My own long experience in both not-for-profit organizations and business-for-profit has taught me that to get things done the social contract which the so-called commercial world enjoys is incomparably useful. For urgent work of social compassion, businesses enjoy advantages of cash flow and revenue mobilization which not-for-profit organizations do not.
To support the Animals of Tomorrow, we need both avenues of mobilization of social energy and civic resource.
My own company, Richard Kirby Enterprises, is devoting one product division to Animals of Genius and The Genius of Animals. This, entrepreneurially, is a search, a discovery, a competition, a celebration
A "Genius of Animals" product line can be expected to ensue.
Richard Kirby Enterprises supports animal rights and the development of products which advance the appreciation of animals. We will also offer some 'networking' for Corporations that love animals.
Putting it all together: Animals of Tomorrow community conference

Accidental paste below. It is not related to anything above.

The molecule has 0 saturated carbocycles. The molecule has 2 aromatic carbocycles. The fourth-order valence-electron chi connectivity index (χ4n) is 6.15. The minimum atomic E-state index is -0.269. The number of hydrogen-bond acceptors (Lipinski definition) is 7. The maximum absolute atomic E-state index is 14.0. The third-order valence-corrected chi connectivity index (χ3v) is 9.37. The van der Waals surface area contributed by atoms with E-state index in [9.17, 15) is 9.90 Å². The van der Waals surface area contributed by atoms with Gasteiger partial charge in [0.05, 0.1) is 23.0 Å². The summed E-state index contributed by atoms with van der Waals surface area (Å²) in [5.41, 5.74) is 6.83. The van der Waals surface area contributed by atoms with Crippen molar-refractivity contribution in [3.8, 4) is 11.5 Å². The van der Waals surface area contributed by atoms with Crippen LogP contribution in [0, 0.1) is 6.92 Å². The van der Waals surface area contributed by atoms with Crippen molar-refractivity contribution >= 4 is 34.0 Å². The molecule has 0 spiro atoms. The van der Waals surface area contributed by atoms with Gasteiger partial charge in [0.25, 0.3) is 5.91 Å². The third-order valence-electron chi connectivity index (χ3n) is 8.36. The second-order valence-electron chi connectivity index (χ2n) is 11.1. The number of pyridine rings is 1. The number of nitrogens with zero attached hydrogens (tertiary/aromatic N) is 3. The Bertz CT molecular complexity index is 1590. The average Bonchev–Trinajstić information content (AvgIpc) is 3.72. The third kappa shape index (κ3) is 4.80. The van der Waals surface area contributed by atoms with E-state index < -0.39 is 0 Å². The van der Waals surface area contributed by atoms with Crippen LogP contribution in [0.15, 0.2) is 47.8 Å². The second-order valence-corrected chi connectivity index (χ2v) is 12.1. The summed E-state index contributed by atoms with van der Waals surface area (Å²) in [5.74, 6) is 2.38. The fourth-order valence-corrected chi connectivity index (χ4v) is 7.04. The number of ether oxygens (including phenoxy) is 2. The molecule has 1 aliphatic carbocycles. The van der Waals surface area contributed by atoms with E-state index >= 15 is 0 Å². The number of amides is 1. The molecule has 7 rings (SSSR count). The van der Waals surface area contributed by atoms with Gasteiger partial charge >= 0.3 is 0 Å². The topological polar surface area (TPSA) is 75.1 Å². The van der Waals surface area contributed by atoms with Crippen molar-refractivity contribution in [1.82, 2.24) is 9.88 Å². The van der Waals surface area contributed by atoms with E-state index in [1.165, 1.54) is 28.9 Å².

Putting it all together is when we move from theoretical philosophy to social activism. Richard Kirby Enterprises will act as a clearinghouse for the emerging ideas about the first "Animals of Tomorrow community conference." This will aim to develop an experimental ethic for animal care in 21st century society.
These ideas will include, for starters, best ways to work with youngsters who love animals. The community conference will seek incentives to inspire youngsters to create a Third Millennium 'Hippocratic Oath' for the owners of animals. Also for Veterinary medicine practitioners. They will thus learn to develop an experimental ethic for animal care in 21st century society.